|Born||13 December 1890|
|Died||5 March 1937(aged 46)|
Mary Franeis Butts (13 December 1890 – 5 March 1937) was a British modernist writer. Her work found recognition in literary magazines such as The Bookman and The Little Review, as well as from fellow modernists, T. S. Eliot, H.D. and Bryher. After her death, her works fell into obscurity until they began to be republished in the 1980s.
Mary Franeis Butts was born in Britain on 13 December 1890, at Poole in Dorset, the daughter of Captain Frederick John Butts and Mary Jane Butts (née Briggs). She had a younger brother, Anthony. Her great-grandfather was Thomas Butts, the friend of William Blake, the poet and artist. She was brought up at Salterns, an 18th-century house overlooking Poole Harbour (described in her book, The Crystal Cabinet: My Childhood at Salterns), where she became an admirer of the Blake watercolors which her father had inherited. In 1905 her father died; after which she was sent for a boarding school education at St Leonard's school for girls in St Andrews (1905–1908). In 1906 her mother sold the Blake paintings and in 1907 remarried. From 1909 to 1912 Mary studied at Westfield College in London, where she first became aware of her bisexual feelings. She did not complete a degree there, but was sent down for organising a trip to Epsom races. She went on to study at the London School of Economics, from which she graduated in 1914.
In 1916, she began keeping the diary which she would maintain until the year of her death.
In the first years of World War I, she was living in London, undertaking social work for the London County Council in Hackney Wick, and in a lesbian relationship. She then met the modernist poet, John Rodker, a pacifist at that time hiding in Dorking with fellow poet and pacifist Robert Trevelyan. In May 1918 she married Rodker, and in November 1920 gave birth to their daughter, Camilla Elizabeth. Butts also adopted Rodker's pacifism. She helped Rodker to set up as a publisher, and through him she met several modernist writers, including Ezra Pound, Wyndham Lewis, Ford Madox Ford, Roger Fry and May Sinclair. But shortly after the birth of her daughter she began a liaison with Cecil Maitland.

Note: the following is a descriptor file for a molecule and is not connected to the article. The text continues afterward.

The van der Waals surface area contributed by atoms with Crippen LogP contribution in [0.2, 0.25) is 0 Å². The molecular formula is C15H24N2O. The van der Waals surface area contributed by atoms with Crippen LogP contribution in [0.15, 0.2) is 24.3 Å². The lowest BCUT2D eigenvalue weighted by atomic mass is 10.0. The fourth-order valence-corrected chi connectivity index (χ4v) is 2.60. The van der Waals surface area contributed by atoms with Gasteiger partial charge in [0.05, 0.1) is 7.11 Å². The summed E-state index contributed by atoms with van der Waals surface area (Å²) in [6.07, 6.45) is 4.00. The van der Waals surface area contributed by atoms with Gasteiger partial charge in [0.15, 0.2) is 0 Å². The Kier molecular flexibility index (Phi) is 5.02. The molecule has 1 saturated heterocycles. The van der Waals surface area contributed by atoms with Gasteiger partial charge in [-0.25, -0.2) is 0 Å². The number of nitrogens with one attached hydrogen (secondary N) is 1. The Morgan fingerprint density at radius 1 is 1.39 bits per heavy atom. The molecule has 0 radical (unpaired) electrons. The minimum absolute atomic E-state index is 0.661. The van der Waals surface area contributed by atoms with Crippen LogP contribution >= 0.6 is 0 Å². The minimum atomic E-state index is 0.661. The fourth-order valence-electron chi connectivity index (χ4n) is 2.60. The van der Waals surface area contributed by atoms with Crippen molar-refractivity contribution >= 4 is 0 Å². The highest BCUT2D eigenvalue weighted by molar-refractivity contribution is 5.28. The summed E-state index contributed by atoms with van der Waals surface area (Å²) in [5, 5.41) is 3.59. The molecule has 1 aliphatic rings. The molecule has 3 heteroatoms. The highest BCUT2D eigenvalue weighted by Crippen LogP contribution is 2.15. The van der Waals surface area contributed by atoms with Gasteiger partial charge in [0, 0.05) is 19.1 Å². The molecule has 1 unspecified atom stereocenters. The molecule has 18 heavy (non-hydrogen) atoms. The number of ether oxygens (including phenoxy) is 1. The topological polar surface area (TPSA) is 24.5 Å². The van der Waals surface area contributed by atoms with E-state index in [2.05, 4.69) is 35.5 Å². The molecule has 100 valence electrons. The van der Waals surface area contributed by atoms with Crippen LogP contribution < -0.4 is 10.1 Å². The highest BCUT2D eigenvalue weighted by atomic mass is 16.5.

During the early 1920s Butts was mostly in Paris, where she became friends there with several writers and artists, including the painter Cedric Morris (a friend of her brother) and the artist, poet, and filmmaker Jean Cocteau, who illustrated her book, Imaginary Letters (1928). In mid-1921 she and Maitland spent about twelve weeks at Aleister Crowley's Abbey of Thelema in Sicily; she found the practices there shocking, and came away with a drug habit. In 1922 and 1923 she and Maitland spent periods near Tyneham, Dorset, and her novels of the 1920s make much of the Dorset landscape. In 1923 her book of stories, Speed the Plough and other stories was published; which was followed in 1925 by her first novel, Ashe of Rings (published by Robert McAlmon). Ashe of Rings is an anti-war novel with supernatural elements.
In 1927, she and Rodker were divorced. In 1928, Butts published Armed With Madness a novel featuring experimental Modernist writing revolving around the Grail legend. In 1930, she married the homosexual artist, William Park "Gabriel" Atkin or Aitken (1897–1937) (Mary then styled herself Mrs Aitken, but retained her maiden name for her writings). After a time in London and Newcastle, they settled in 1932 at Sennen on the Penwith peninsula on the western tip of Cornwall, but by 1934 the marriage had failed.
In 1933, at Sennen, she was introduced to the young novelist, Frank Baker, by George Manning-Sanders. Some time later, when Baker was living at Halamanning Valley with his friend John Raynor, she and Baker met again and became friends. They became members of the congregation of St Hilary's church, where Fr. Bernard Walke would produce nativity plays broadcast by the BBC.